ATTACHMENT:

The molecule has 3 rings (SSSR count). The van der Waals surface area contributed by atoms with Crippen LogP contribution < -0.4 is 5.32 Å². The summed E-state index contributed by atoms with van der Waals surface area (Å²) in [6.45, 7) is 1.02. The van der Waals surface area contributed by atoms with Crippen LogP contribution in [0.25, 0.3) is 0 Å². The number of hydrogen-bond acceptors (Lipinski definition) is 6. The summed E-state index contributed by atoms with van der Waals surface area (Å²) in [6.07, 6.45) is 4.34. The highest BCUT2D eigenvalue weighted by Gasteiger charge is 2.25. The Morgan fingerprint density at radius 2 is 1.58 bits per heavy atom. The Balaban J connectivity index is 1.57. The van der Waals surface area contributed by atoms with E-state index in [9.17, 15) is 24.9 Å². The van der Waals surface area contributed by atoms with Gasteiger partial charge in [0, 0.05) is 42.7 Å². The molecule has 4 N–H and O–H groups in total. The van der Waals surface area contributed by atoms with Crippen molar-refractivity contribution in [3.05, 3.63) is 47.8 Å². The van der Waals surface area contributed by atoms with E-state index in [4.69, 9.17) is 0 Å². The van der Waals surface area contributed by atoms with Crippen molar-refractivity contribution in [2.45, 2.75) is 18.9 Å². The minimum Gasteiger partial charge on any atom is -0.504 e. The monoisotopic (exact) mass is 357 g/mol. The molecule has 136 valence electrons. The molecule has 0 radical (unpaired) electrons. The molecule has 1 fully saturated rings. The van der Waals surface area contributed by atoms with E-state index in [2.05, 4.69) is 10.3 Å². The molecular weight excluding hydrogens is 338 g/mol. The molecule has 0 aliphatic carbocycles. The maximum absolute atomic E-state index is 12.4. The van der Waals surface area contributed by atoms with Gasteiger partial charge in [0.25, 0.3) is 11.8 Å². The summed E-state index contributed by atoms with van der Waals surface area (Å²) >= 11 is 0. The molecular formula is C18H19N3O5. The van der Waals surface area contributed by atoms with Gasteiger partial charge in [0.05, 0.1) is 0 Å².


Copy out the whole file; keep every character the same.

The molecule has 3 rings (SSSR count). The van der Waals surface area contributed by atoms with Crippen LogP contribution < -0.4 is 5.32 Å². The summed E-state index contributed by atoms with van der Waals surface area (Å²) in [6.45, 7) is 1.02. The van der Waals surface area contributed by atoms with Crippen LogP contribution in [0.25, 0.3) is 0 Å². The number of hydrogen-bond acceptors (Lipinski definition) is 6. The summed E-state index contributed by atoms with van der Waals surface area (Å²) in [6.07, 6.45) is 4.34. The highest BCUT2D eigenvalue weighted by Gasteiger charge is 2.25. The Morgan fingerprint density at radius 2 is 1.58 bits per heavy atom. The Balaban J connectivity index is 1.57. The van der Waals surface area contributed by atoms with E-state index in [9.17, 15) is 24.9 Å². The van der Waals surface area contributed by atoms with Gasteiger partial charge in [0, 0.05) is 42.7 Å². The molecule has 4 N–H and O–H groups in total. The van der Waals surface area contributed by atoms with Crippen molar-refractivity contribution in [3.05, 3.63) is 47.8 Å². The van der Waals surface area contributed by atoms with E-state index in [4.69, 9.17) is 0 Å². The van der Waals surface area contributed by atoms with Crippen molar-refractivity contribution in [2.45, 2.75) is 18.9 Å². The minimum Gasteiger partial charge on any atom is -0.504 e. The monoisotopic (exact) mass is 357 g/mol. The molecule has 136 valence electrons. The molecule has 0 radical (unpaired) electrons. The molecule has 1 fully saturated rings. The van der Waals surface area contributed by atoms with E-state index in [2.05, 4.69) is 10.3 Å². The molecular weight excluding hydrogens is 338 g/mol. The molecule has 0 aliphatic carbocycles. The maximum absolute atomic E-state index is 12.4. The van der Waals surface area contributed by atoms with Gasteiger partial charge in [0.25, 0.3) is 11.8 Å². The summed E-state index contributed by atoms with van der Waals surface area (Å²) >= 11 is 0. The molecular formula is C18H19N3O5. The van der Waals surface area contributed by atoms with Gasteiger partial charge in [0.05, 0.1) is 0 Å².